Summer yarrow in our medicinal garden. The garden was first laid out in 1756, the first European Medicinal Garden ever planted in America. It remains intact today thanks to meticulous archaeology and research using historic illustrations and maps and the work of dedicated volunteers. #cityofwinstonsalem #cityofws #gardening #piedmonttriad #nchistoricsites #moravianhistory #moravians #nationalhistoriclandmark #visitnc #americancolonialhistory ...

Save the date for Sunday, June 28 for a special online concert broadcast from the Gemeinhaus at Historic Bethabara Park with Kendra and Zack Harding. Natives of Winston-Salem, the Brown Mountain Lightning Bugs are a Folk/Americana band. You will find the concert on our Facebook page and Youtube channel, 5 to 6 p.m. this Sunday! @brownmountainlightningbugs @cityofwinstonsalem #cityofwinstonsalem #folkmusic #concert #nchistoricsites #piedmonttriad #nationalhistoriclandmark #cityofws ...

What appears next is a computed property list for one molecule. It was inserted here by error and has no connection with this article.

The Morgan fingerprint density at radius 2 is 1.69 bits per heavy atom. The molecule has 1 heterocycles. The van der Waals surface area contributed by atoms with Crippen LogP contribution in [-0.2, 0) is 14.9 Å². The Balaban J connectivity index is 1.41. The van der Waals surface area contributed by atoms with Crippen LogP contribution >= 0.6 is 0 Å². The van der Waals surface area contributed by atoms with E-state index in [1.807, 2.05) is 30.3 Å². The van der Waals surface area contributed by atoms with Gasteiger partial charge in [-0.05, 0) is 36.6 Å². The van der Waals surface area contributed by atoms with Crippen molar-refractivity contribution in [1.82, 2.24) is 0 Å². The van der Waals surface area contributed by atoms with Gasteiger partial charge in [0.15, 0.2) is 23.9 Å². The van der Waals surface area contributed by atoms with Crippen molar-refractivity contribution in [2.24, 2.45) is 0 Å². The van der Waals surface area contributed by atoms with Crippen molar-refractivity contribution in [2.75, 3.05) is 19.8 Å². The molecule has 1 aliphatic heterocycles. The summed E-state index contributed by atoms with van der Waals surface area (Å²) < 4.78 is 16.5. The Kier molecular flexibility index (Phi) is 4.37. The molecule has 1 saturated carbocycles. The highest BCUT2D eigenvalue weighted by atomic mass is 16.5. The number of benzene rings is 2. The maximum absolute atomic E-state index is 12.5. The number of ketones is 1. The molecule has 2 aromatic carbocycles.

Another view of the magnificent grape arbor in the Community Garden. Using archaeological research and historic maps and illustrations, the garden today is an exact reconstruction of the historic garden that was planted in 1758. #cityofwinstonsalem #cityofws #gardening #piedmonttriad #visitnc #nchistoricsites #nchistory #moravianhistory #moravians #nationalhistoriclandmark #americancolonialhistory ...

“This was my first time at the park, but I would return again when visiting Winston-Salem. Bethabara is smaller and less crowded than nearby Old Salem. It is also much more affordable. The archeological sites were well preserved…it was clear that Historic Bethabara Park is lovingly and thoughtfully maintained.”


Trip Advisor